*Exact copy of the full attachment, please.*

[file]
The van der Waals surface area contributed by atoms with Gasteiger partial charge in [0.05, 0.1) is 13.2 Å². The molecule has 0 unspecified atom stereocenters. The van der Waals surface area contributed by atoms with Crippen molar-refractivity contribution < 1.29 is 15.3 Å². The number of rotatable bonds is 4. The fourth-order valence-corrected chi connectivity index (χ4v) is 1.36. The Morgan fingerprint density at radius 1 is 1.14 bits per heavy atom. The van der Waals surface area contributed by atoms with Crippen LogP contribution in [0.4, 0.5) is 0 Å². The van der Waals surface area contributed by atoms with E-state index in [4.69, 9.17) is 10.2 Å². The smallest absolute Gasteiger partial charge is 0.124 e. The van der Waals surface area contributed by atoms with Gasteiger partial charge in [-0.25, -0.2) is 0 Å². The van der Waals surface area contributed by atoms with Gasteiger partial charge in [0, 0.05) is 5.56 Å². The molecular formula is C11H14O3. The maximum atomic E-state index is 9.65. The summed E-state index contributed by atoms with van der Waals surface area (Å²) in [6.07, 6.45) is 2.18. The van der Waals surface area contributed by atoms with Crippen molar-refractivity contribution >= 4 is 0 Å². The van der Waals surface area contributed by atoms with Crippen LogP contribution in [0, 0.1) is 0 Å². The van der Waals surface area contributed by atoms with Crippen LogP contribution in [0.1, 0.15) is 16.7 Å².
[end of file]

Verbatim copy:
The van der Waals surface area contributed by atoms with Gasteiger partial charge in [0.05, 0.1) is 13.2 Å². The molecule has 0 unspecified atom stereocenters. The van der Waals surface area contributed by atoms with Crippen molar-refractivity contribution < 1.29 is 15.3 Å². The number of rotatable bonds is 4. The fourth-order valence-corrected chi connectivity index (χ4v) is 1.36. The Morgan fingerprint density at radius 1 is 1.14 bits per heavy atom. The van der Waals surface area contributed by atoms with Crippen LogP contribution in [0.4, 0.5) is 0 Å². The van der Waals surface area contributed by atoms with E-state index in [4.69, 9.17) is 10.2 Å². The smallest absolute Gasteiger partial charge is 0.124 e. The van der Waals surface area contributed by atoms with Gasteiger partial charge in [-0.25, -0.2) is 0 Å². The van der Waals surface area contributed by atoms with Gasteiger partial charge in [0, 0.05) is 5.56 Å². The molecular formula is C11H14O3. The maximum atomic E-state index is 9.65. The summed E-state index contributed by atoms with van der Waals surface area (Å²) in [6.07, 6.45) is 2.18. The van der Waals surface area contributed by atoms with Crippen molar-refractivity contribution >= 4 is 0 Å². The van der Waals surface area contributed by atoms with Crippen LogP contribution in [0, 0.1) is 0 Å². The van der Waals surface area contributed by atoms with Crippen LogP contribution in [0.1, 0.15) is 16.7 Å².